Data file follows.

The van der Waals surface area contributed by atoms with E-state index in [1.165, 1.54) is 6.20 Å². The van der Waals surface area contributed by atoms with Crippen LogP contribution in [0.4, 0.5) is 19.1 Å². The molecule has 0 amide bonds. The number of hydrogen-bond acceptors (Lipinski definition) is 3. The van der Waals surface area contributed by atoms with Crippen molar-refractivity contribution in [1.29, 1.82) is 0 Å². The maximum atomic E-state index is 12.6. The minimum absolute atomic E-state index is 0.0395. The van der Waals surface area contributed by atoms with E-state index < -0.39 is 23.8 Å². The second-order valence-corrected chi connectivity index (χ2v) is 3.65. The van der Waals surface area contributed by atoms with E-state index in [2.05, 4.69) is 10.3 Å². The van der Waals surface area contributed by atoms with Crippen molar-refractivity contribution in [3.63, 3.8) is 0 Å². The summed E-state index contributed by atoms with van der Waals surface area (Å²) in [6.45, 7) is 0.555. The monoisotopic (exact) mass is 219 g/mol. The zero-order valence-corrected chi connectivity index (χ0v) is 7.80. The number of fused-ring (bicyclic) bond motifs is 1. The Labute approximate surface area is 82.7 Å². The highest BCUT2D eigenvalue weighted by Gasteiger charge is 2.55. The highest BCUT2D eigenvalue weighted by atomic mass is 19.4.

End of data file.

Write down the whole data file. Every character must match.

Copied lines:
The van der Waals surface area contributed by atoms with E-state index in [1.165, 1.54) is 6.20 Å². The van der Waals surface area contributed by atoms with Crippen LogP contribution in [0.4, 0.5) is 19.1 Å². The molecule has 0 amide bonds. The number of hydrogen-bond acceptors (Lipinski definition) is 3. The van der Waals surface area contributed by atoms with Crippen molar-refractivity contribution in [1.29, 1.82) is 0 Å². The maximum atomic E-state index is 12.6. The minimum absolute atomic E-state index is 0.0395. The van der Waals surface area contributed by atoms with E-state index < -0.39 is 23.8 Å². The second-order valence-corrected chi connectivity index (χ2v) is 3.65. The van der Waals surface area contributed by atoms with E-state index in [2.05, 4.69) is 10.3 Å². The van der Waals surface area contributed by atoms with Crippen molar-refractivity contribution in [3.63, 3.8) is 0 Å². The summed E-state index contributed by atoms with van der Waals surface area (Å²) in [6.45, 7) is 0.555. The monoisotopic (exact) mass is 219 g/mol. The zero-order valence-corrected chi connectivity index (χ0v) is 7.80. The number of fused-ring (bicyclic) bond motifs is 1. The Labute approximate surface area is 82.7 Å². The highest BCUT2D eigenvalue weighted by Gasteiger charge is 2.55. The highest BCUT2D eigenvalue weighted by atomic mass is 19.4.